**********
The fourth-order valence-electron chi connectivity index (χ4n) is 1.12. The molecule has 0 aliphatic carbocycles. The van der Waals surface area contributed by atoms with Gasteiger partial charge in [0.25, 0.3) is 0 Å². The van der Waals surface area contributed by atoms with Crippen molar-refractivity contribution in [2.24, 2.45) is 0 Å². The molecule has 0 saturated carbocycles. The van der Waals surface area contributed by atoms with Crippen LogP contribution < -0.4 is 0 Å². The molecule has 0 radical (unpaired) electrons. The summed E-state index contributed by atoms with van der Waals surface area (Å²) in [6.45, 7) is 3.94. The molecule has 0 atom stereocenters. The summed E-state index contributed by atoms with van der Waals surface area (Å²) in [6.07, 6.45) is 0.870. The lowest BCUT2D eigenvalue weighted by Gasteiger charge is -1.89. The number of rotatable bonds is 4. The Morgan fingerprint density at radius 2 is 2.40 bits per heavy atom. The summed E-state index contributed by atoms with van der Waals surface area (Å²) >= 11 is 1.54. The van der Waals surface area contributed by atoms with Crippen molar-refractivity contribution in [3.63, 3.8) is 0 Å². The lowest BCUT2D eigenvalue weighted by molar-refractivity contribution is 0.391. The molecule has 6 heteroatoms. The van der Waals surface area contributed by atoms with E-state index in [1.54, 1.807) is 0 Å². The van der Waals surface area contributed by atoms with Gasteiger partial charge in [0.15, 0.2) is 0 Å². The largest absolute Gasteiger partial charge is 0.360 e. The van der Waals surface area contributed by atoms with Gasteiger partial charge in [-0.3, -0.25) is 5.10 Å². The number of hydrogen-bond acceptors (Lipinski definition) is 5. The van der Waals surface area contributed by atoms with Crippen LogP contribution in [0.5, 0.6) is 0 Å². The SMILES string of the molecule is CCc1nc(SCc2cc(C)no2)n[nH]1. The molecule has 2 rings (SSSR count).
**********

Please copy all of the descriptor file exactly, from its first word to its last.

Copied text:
The fourth-order valence-electron chi connectivity index (χ4n) is 1.12. The molecule has 0 aliphatic carbocycles. The van der Waals surface area contributed by atoms with Gasteiger partial charge in [0.25, 0.3) is 0 Å². The van der Waals surface area contributed by atoms with Crippen molar-refractivity contribution in [2.24, 2.45) is 0 Å². The molecule has 0 saturated carbocycles. The van der Waals surface area contributed by atoms with Crippen LogP contribution < -0.4 is 0 Å². The molecule has 0 radical (unpaired) electrons. The summed E-state index contributed by atoms with van der Waals surface area (Å²) in [6.45, 7) is 3.94. The molecule has 0 atom stereocenters. The summed E-state index contributed by atoms with van der Waals surface area (Å²) in [6.07, 6.45) is 0.870. The lowest BCUT2D eigenvalue weighted by Gasteiger charge is -1.89. The number of rotatable bonds is 4. The Morgan fingerprint density at radius 2 is 2.40 bits per heavy atom. The summed E-state index contributed by atoms with van der Waals surface area (Å²) >= 11 is 1.54. The van der Waals surface area contributed by atoms with Crippen molar-refractivity contribution in [3.63, 3.8) is 0 Å². The lowest BCUT2D eigenvalue weighted by molar-refractivity contribution is 0.391. The molecule has 6 heteroatoms. The van der Waals surface area contributed by atoms with E-state index in [1.54, 1.807) is 0 Å². The van der Waals surface area contributed by atoms with Gasteiger partial charge in [0.15, 0.2) is 0 Å². The largest absolute Gasteiger partial charge is 0.360 e. The van der Waals surface area contributed by atoms with Gasteiger partial charge in [-0.3, -0.25) is 5.10 Å². The number of hydrogen-bond acceptors (Lipinski definition) is 5. The van der Waals surface area contributed by atoms with Crippen LogP contribution in [0.5, 0.6) is 0 Å². The SMILES string of the molecule is CCc1nc(SCc2cc(C)no2)n[nH]1. The molecule has 2 rings (SSSR count).